Since 2013, Twiss has been the executive director of Level, a non-profit charity that works to reduce barriers to access to justice and advance human rights.
Here, she developed a justice education program for Indigenous youth in Canada, initiated a program for legal professionals to train them on empathy and inter-cultural competency and constructed a mentorship and human rights research program for law students to increase access to justice.
Upon starting her work with the national 22-chapter organization, Twiss says she intends to start her first few months learning and listening to current staff and law students and gauging how communities view the organization.
Once she gets a firm grasp, she says, her next steps will be to search for opportunities for further growth, expansion and impact.
“Most lawyers that I know don’t find great meaning or joy in how many hours they bill a year.
“That’s typically found in the important work that they’ve done for their community and the positive differences they’ve been able to make in people’s lives,” says Twiss.
“Teaching law students that early on will hopefully benefit both them and the communities that we’re aiming to serve.”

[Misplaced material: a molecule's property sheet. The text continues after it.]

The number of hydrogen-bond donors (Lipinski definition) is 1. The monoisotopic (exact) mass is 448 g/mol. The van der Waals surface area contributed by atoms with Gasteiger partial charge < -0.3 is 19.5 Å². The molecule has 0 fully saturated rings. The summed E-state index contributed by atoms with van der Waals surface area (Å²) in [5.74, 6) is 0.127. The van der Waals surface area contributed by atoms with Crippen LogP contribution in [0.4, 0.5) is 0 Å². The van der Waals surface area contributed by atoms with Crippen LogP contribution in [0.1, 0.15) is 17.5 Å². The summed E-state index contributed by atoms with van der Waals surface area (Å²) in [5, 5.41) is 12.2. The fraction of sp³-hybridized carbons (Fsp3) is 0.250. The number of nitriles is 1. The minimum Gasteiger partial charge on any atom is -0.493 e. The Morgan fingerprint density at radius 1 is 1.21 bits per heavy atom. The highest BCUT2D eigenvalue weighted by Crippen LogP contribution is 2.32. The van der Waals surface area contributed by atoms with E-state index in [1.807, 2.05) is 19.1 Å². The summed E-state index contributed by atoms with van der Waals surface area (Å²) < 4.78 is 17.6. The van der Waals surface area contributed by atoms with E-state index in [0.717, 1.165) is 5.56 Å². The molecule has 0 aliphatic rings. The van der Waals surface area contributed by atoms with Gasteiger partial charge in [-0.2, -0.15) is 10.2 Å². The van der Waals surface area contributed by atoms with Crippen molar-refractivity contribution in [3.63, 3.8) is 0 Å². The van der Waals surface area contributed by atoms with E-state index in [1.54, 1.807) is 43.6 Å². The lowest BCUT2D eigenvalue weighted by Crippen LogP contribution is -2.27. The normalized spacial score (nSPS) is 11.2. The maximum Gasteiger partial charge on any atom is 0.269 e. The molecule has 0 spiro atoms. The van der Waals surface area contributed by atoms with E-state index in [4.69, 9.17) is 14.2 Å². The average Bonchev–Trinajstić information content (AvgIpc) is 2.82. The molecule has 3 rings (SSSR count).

CHALMERS, O’BRIEN JOIN BENCH
William Chalmers, a 30-year veteran of Hughes Amys LLP, will take up a new role on the bench at the Superior Court of Justice of Ontario in Toronto, the minister of justice said in a Jan. 31 announcement.
Shaun O’Brien, executive director at Women’s Legal Education and Action Fund, will also be a judge of the Superior Court of Justice of Ontario in Toronto.
LAFORME WINS LGBTQ2 AWARD
The Canadian Bar Association will present Justice Harry LaForme the SOGIC Ally Award at the CBA’s President’s Dinner on Feb. 12 in Ottawa, the organization announced on Feb. 6. The CBA said the award honours LaForme’s “commitment to advancing the cause of equality for lesbian, gay, bisexual, transgender and two-spirited people with the Canadian legal profession.”
LAW TIMES POLL
Young lawyers who hope to be benchers at the Law Society of Ontario told Law Times that unpaid work, student debt, the partnership path and costs of running an election are some of the issues that face new calls running for representation.
Law Times asked readers if a lack of young benchers has a harmful effect on the governance of the Law Society of Ontario.
A majority, 63 per cent, said there is a harmful effect on the LSO’s governance due to this.
A minority, 37 per cent, responded that the lack of young benchers is not something that is problematic.